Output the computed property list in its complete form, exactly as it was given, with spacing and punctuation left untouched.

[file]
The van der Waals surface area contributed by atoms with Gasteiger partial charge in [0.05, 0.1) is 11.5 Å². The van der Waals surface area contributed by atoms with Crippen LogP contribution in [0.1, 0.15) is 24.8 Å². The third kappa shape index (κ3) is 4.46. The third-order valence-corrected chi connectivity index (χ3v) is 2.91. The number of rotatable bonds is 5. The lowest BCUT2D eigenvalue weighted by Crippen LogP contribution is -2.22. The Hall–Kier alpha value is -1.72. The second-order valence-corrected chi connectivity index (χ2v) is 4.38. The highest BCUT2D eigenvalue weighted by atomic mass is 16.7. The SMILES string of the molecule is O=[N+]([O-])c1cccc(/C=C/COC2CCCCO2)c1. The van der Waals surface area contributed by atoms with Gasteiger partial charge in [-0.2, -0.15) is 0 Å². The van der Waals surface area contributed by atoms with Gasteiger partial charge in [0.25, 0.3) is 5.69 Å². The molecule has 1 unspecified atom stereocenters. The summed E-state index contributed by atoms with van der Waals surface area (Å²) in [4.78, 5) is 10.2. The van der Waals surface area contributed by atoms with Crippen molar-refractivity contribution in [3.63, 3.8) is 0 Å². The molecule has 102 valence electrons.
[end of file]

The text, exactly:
The van der Waals surface area contributed by atoms with Gasteiger partial charge in [0.05, 0.1) is 11.5 Å². The van der Waals surface area contributed by atoms with Crippen LogP contribution in [0.1, 0.15) is 24.8 Å². The third kappa shape index (κ3) is 4.46. The third-order valence-corrected chi connectivity index (χ3v) is 2.91. The number of rotatable bonds is 5. The lowest BCUT2D eigenvalue weighted by Crippen LogP contribution is -2.22. The Hall–Kier alpha value is -1.72. The second-order valence-corrected chi connectivity index (χ2v) is 4.38. The highest BCUT2D eigenvalue weighted by atomic mass is 16.7. The SMILES string of the molecule is O=[N+]([O-])c1cccc(/C=C/COC2CCCCO2)c1. The van der Waals surface area contributed by atoms with Gasteiger partial charge in [-0.2, -0.15) is 0 Å². The van der Waals surface area contributed by atoms with Gasteiger partial charge in [0.25, 0.3) is 5.69 Å². The molecule has 1 unspecified atom stereocenters. The summed E-state index contributed by atoms with van der Waals surface area (Å²) in [4.78, 5) is 10.2. The van der Waals surface area contributed by atoms with Crippen molar-refractivity contribution in [3.63, 3.8) is 0 Å². The molecule has 102 valence electrons.